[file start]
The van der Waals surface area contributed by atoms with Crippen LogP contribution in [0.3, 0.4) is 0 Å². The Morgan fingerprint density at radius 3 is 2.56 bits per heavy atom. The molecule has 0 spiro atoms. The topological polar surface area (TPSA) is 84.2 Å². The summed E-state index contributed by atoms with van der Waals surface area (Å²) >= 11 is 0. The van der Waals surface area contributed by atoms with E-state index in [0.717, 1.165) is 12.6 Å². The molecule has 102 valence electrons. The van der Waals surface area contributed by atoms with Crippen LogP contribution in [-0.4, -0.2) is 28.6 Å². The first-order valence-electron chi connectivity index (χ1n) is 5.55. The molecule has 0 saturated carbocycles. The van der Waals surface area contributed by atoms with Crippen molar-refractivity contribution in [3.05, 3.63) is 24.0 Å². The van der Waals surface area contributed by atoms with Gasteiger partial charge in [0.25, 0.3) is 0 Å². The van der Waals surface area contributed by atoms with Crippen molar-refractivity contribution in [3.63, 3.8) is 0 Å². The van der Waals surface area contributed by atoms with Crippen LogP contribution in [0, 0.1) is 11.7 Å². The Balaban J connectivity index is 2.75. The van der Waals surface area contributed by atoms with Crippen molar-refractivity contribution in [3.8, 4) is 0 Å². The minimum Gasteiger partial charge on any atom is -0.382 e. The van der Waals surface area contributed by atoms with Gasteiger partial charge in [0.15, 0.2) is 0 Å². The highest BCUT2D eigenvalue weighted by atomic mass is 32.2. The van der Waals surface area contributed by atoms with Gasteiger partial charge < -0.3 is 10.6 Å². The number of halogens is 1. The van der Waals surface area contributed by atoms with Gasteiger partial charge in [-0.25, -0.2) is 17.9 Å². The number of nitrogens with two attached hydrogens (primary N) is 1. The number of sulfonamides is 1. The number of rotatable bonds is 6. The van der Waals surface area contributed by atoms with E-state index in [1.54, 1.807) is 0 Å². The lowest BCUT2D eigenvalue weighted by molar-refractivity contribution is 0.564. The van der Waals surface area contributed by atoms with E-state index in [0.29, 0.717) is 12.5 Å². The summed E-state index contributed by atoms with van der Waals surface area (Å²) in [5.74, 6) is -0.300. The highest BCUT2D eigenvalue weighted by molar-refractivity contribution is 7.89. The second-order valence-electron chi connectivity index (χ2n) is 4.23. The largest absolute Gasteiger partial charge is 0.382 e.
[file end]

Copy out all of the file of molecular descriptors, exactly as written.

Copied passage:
The van der Waals surface area contributed by atoms with Crippen LogP contribution in [0.3, 0.4) is 0 Å². The Morgan fingerprint density at radius 3 is 2.56 bits per heavy atom. The molecule has 0 spiro atoms. The topological polar surface area (TPSA) is 84.2 Å². The summed E-state index contributed by atoms with van der Waals surface area (Å²) >= 11 is 0. The van der Waals surface area contributed by atoms with E-state index in [0.717, 1.165) is 12.6 Å². The molecule has 102 valence electrons. The van der Waals surface area contributed by atoms with Crippen LogP contribution in [-0.4, -0.2) is 28.6 Å². The first-order valence-electron chi connectivity index (χ1n) is 5.55. The molecule has 0 saturated carbocycles. The van der Waals surface area contributed by atoms with Crippen molar-refractivity contribution in [3.05, 3.63) is 24.0 Å². The van der Waals surface area contributed by atoms with Gasteiger partial charge in [0.25, 0.3) is 0 Å². The van der Waals surface area contributed by atoms with Crippen molar-refractivity contribution in [3.63, 3.8) is 0 Å². The van der Waals surface area contributed by atoms with Crippen LogP contribution in [0, 0.1) is 11.7 Å². The Balaban J connectivity index is 2.75. The van der Waals surface area contributed by atoms with Crippen molar-refractivity contribution in [3.8, 4) is 0 Å². The minimum Gasteiger partial charge on any atom is -0.382 e. The van der Waals surface area contributed by atoms with Gasteiger partial charge in [0.15, 0.2) is 0 Å². The highest BCUT2D eigenvalue weighted by atomic mass is 32.2. The van der Waals surface area contributed by atoms with Gasteiger partial charge < -0.3 is 10.6 Å². The number of halogens is 1. The van der Waals surface area contributed by atoms with Gasteiger partial charge in [-0.25, -0.2) is 17.9 Å². The number of nitrogens with two attached hydrogens (primary N) is 1. The number of sulfonamides is 1. The number of rotatable bonds is 6. The van der Waals surface area contributed by atoms with E-state index in [1.54, 1.807) is 0 Å². The lowest BCUT2D eigenvalue weighted by molar-refractivity contribution is 0.564. The van der Waals surface area contributed by atoms with E-state index in [0.29, 0.717) is 12.5 Å². The summed E-state index contributed by atoms with van der Waals surface area (Å²) in [5.74, 6) is -0.300. The highest BCUT2D eigenvalue weighted by molar-refractivity contribution is 7.89. The second-order valence-electron chi connectivity index (χ2n) is 4.23. The largest absolute Gasteiger partial charge is 0.382 e.